Monday, April 9, 2018

Getting to Know You... Digging Deep into Characterization

Who doesn't dread the flat character who is difficult to attach to? Thankfully, we writers have little tricks for developing our characters to make them multi-dimensional, some lovable, others...not so much. Some characters are just there to make our readers all angsty and edgy. I love it!

About those tricks. Some of us interview our characters. Other writers systematically fill out character worksheets to determine all the things that make them tick. Some of us just talk and talk about them to our families, until our husbands and kids begin to think we might even leave our characters a place in our will.

However, maybe you're a writer who struggles with character development. If so, here are some of my tricks, put together over the years from a multitude of sources including several other great writers out there and a lot of my own trial and error.

1.) The Free-Write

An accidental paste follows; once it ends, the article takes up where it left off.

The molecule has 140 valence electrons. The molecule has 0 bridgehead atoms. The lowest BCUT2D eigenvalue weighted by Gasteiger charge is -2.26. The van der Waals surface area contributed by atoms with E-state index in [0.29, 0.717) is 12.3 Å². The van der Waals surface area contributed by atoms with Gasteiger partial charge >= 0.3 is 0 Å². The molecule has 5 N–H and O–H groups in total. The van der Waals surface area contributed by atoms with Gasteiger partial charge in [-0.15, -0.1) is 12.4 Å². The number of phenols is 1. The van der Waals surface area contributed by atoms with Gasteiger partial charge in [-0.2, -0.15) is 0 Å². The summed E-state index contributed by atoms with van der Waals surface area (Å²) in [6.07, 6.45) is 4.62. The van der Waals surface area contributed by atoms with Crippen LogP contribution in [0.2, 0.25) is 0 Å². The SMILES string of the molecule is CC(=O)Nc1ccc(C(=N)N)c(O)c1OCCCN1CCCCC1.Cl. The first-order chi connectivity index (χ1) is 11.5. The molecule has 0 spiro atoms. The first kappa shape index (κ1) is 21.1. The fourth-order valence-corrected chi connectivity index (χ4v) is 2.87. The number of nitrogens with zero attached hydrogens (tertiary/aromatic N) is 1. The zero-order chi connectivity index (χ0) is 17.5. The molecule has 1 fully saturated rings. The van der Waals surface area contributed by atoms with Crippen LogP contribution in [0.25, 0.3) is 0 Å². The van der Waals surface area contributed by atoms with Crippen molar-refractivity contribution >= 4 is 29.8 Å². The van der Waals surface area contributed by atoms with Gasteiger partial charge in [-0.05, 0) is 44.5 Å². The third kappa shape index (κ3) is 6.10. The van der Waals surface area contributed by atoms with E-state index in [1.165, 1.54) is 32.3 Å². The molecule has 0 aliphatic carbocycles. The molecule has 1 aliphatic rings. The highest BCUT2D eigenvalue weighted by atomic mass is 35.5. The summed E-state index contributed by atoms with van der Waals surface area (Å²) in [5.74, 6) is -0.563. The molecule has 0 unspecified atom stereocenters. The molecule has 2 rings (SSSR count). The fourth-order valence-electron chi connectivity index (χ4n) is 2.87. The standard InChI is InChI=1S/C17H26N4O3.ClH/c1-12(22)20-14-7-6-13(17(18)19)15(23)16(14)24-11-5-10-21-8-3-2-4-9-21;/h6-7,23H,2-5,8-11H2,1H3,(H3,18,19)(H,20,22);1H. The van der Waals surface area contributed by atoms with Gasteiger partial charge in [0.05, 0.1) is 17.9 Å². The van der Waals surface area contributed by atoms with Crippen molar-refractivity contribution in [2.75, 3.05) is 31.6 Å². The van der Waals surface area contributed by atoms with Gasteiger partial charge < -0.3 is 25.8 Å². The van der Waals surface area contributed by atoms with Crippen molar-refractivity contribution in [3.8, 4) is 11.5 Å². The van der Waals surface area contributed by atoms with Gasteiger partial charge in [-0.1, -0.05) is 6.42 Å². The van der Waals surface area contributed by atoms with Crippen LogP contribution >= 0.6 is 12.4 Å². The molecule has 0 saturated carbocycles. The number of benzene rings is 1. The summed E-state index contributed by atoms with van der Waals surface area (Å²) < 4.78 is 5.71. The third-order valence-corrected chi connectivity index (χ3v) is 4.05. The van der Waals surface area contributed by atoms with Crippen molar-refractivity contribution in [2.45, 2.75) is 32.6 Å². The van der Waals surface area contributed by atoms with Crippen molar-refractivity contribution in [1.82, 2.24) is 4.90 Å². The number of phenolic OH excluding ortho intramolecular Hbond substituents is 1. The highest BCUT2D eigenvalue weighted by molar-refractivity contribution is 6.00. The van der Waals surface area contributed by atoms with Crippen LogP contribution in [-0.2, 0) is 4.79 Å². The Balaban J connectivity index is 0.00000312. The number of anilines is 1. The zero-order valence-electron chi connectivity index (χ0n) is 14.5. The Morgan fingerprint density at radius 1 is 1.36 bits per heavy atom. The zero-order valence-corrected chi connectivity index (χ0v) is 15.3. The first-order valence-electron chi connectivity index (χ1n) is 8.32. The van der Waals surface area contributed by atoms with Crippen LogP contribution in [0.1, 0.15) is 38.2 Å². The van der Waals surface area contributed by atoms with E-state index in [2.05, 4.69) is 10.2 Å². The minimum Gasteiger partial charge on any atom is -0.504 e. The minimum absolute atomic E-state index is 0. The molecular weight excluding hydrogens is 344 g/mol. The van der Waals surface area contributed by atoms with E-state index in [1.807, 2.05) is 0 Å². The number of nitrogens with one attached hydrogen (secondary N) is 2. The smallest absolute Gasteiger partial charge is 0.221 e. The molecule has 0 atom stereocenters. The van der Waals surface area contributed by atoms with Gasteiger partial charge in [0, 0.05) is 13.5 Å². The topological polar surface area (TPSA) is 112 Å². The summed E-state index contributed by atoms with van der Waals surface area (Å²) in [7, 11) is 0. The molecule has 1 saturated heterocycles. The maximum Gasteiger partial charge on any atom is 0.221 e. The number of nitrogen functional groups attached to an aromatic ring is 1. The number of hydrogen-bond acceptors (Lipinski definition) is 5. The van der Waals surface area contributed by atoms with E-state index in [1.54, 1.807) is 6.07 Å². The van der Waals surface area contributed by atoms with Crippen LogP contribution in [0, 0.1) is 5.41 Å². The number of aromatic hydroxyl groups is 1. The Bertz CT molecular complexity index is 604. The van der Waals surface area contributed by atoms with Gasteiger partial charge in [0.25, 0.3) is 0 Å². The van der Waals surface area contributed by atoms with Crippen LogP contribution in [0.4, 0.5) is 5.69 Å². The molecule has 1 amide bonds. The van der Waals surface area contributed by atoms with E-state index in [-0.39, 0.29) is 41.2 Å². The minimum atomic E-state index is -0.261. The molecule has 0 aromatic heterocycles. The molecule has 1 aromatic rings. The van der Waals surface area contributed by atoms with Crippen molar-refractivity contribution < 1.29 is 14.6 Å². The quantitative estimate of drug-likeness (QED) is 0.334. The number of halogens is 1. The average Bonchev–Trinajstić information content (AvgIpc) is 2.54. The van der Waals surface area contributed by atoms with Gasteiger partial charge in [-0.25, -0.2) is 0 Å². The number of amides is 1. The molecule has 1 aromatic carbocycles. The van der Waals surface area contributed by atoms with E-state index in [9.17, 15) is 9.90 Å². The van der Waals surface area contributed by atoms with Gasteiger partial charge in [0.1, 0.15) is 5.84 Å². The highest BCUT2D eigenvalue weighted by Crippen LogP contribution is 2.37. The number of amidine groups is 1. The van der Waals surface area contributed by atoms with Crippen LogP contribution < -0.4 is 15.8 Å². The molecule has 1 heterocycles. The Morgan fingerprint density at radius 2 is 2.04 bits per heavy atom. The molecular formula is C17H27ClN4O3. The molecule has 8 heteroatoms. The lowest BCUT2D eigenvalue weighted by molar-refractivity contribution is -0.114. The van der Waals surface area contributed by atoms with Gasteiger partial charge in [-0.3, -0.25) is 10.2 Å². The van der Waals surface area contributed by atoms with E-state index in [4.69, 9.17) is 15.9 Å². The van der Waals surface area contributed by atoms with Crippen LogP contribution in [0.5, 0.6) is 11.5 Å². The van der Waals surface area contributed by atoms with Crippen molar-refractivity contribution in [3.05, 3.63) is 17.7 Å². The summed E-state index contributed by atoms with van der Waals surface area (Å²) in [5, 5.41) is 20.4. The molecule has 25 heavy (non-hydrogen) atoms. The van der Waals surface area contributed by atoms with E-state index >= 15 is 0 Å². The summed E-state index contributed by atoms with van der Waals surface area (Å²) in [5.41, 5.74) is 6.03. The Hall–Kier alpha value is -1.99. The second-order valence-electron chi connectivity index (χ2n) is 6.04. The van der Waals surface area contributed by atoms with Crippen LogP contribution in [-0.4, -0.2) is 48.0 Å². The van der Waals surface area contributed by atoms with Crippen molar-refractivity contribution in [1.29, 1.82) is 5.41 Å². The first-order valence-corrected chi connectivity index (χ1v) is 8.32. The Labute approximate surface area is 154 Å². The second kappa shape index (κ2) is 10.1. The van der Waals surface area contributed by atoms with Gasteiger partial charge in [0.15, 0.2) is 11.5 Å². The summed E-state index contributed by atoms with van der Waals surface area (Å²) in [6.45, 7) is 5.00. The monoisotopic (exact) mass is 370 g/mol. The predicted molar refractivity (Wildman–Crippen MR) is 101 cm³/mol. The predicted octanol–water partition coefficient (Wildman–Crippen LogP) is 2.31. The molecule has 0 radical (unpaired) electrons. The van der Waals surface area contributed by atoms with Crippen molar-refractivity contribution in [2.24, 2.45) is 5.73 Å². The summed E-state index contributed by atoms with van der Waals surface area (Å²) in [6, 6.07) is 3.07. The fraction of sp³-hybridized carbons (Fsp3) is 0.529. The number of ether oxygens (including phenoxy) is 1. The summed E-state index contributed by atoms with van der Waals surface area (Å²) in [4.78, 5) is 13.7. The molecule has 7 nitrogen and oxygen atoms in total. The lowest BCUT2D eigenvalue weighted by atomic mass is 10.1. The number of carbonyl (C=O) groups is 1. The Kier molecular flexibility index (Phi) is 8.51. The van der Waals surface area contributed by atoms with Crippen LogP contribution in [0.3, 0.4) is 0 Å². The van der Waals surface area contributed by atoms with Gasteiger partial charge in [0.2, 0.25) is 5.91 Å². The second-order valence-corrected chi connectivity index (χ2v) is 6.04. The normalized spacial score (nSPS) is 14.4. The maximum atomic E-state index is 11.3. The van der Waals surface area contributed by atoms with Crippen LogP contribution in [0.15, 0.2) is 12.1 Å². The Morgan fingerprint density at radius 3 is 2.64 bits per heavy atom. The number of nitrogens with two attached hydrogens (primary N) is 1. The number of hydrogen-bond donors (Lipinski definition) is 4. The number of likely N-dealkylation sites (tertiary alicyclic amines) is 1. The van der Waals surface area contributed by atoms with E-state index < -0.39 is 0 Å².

This is stream-of-conscious writing, wherein you just slip into your characters skin and start letting them explain their thoughts, their needs, their reasons for everything they're doing. Let them scream out their problems or beg in prayer for help. Let them tell you what's wrong with the other people around them and what they wish. Let them journal their faith questions, their love life, and anything else that's in their thoughts and heart, whether or not you use it all later.

Tip: This is a great way to discover back-story.

2.) The Interview
Similar to stream-of-conscious, this is where you ask your character questions and allow them to answer in their own voices. You might have to pry. Here are some examples:

  • What are you most afraid of?
  • What keeps you awake at night?
  • What do you want more than anything else in the world?
  • What is keeping your from going after and getting what you want?
  • Who do you wish you were closer to?
  • What were your parents like? Your home life as a child?
  • Have you ever been in love? Do you want to be?
  • Is there a secret you are keeping?